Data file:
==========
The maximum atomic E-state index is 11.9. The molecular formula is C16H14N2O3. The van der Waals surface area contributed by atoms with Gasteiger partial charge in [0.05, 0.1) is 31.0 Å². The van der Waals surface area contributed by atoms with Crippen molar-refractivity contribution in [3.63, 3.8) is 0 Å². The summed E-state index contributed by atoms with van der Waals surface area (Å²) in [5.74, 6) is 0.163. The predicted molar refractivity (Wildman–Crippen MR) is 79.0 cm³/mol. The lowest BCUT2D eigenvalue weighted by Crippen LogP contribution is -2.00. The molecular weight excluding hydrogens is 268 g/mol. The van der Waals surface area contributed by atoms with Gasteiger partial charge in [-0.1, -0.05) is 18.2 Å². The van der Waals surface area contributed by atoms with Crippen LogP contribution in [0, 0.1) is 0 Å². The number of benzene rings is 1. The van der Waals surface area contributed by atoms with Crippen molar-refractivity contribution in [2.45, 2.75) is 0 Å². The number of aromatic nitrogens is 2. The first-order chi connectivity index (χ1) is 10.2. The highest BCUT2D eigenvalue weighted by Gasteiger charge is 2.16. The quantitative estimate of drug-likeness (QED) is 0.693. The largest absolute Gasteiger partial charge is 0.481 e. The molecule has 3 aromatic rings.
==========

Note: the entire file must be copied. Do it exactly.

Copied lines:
The maximum atomic E-state index is 11.9. The molecular formula is C16H14N2O3. The van der Waals surface area contributed by atoms with Gasteiger partial charge in [0.05, 0.1) is 31.0 Å². The van der Waals surface area contributed by atoms with Crippen molar-refractivity contribution in [3.63, 3.8) is 0 Å². The summed E-state index contributed by atoms with van der Waals surface area (Å²) in [5.74, 6) is 0.163. The predicted molar refractivity (Wildman–Crippen MR) is 79.0 cm³/mol. The lowest BCUT2D eigenvalue weighted by Crippen LogP contribution is -2.00. The molecular weight excluding hydrogens is 268 g/mol. The van der Waals surface area contributed by atoms with Gasteiger partial charge in [-0.1, -0.05) is 18.2 Å². The van der Waals surface area contributed by atoms with Crippen LogP contribution in [0, 0.1) is 0 Å². The number of benzene rings is 1. The van der Waals surface area contributed by atoms with Crippen molar-refractivity contribution in [2.45, 2.75) is 0 Å². The number of aromatic nitrogens is 2. The first-order chi connectivity index (χ1) is 10.2. The highest BCUT2D eigenvalue weighted by Gasteiger charge is 2.16. The quantitative estimate of drug-likeness (QED) is 0.693. The largest absolute Gasteiger partial charge is 0.481 e. The molecule has 3 aromatic rings.